Wednesday, January 16, 2019

Boook Review : The Age of Innocence

Book Review

The Age of Innocence
By Edith Wharton
Bantam Classics
300 Pages
July 2006 Ed.

It has an Introduction by Wendy Wasserstein who gives us a comparison of the modern America and the America that Edith Wharton used as the social setting in her books. She dwells on Wharton’s personal life and how it affected her writing. Her introduction makes the enigmatic characters to us a little more relevant and understandable. I usually skip introductions and launch into the story fast but this was, on first intention, an exercise less in entertainment and more in literary appreciation That’s the focus of my reading of this year.

The book is set in the America of the 1870s when the New England settlers still held on to their New England norms and mores. Where divorce, as Newland Archer, the hero says is legally accepted but socially abhorred. They live in their small world of nobility where gentlemen only pretend to work and foreigners are excluded where marriages are sacrosanct and European ways are unapproved . In their world family and its traditions are upheld at the cost of individual thought, freedom and of course love.  In one of conversations Madame Olenska asks why they looked for new lands when they had to keep the old ways.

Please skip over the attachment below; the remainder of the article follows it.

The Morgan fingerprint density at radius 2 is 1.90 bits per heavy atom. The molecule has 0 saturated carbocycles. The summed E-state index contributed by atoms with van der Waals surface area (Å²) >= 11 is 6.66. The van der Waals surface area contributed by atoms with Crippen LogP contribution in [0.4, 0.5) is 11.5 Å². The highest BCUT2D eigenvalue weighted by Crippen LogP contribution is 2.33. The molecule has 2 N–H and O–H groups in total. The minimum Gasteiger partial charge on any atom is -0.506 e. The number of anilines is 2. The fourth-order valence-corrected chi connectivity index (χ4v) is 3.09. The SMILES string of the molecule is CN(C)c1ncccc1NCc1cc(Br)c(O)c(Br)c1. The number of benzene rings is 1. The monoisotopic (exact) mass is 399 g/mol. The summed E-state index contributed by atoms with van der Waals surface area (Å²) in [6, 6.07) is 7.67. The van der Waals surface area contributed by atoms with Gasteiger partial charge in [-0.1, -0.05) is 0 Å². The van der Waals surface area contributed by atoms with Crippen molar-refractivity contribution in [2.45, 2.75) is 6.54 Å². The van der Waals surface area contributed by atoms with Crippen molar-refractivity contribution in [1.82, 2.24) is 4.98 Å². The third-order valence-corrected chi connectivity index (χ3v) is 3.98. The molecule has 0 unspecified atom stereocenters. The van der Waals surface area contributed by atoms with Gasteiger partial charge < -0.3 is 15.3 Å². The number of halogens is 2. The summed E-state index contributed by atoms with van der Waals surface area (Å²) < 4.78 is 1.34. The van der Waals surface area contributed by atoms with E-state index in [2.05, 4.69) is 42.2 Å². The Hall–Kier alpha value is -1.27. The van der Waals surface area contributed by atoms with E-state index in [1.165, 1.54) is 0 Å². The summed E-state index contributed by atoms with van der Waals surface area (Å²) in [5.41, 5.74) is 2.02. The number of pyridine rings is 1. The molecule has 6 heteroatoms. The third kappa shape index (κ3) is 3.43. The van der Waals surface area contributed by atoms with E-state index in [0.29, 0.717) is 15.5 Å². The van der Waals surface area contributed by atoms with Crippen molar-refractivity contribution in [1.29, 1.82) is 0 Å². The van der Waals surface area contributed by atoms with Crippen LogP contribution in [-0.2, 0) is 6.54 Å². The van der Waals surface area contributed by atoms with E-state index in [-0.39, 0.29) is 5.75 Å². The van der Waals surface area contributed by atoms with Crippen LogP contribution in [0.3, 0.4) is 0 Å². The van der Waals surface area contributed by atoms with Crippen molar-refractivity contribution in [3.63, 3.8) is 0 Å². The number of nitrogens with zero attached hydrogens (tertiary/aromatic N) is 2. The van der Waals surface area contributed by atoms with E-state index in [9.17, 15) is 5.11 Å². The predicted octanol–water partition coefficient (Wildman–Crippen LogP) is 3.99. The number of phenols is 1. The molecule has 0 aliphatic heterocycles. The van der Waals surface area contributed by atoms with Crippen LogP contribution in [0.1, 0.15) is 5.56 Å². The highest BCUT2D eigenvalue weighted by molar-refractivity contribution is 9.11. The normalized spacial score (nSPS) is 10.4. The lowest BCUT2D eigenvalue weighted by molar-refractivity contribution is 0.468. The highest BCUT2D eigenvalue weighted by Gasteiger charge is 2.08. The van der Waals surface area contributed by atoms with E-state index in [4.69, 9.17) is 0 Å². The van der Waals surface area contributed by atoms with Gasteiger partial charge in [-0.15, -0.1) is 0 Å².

The book spans thirty years of the life of Newland Archer, his fiancée and later on wife May Welland and her cousin Madame Olenska. The affianced couple have their lives pushed into turmoil by the arrival of Ellen Olenska. To say more will reveal the plot. The story is of love:  intense but inarticulate,  and how they all live through this. Does Archer do what he is supposed to do? Is Ellen really the woman she has been projected as? The book keeps you hooked till the end. The peripheral characters Mrs. Mingott, Beaufort and Mrs. Archer along with others weave a web of wonder around the main characters.

What thoughts/feelings it provoked in me? I was disheartened by their situation and wanted to change the course they took. I understood their wishing for a world where they could only live for each other and their grief and helplessness over its non-existence.

The literary part and its significance. It’s a beautifully written book with deep insight as well as inside information of the America of her time. The writing is lucid and simple. The descriptions are short and crisp and she never loses her grip on the plot.  She brings to light how they were changing in late 1800s and now we can see now how they have. I was forced to think about our situation here in India we are still caught up in caste, poverty and class struggle while sticking to the same type of rigidities. Maybe it will also take us another 150 years.

For me a work of fiction should give you pleasure as well as insight and arouse some emotion. This one did all of it.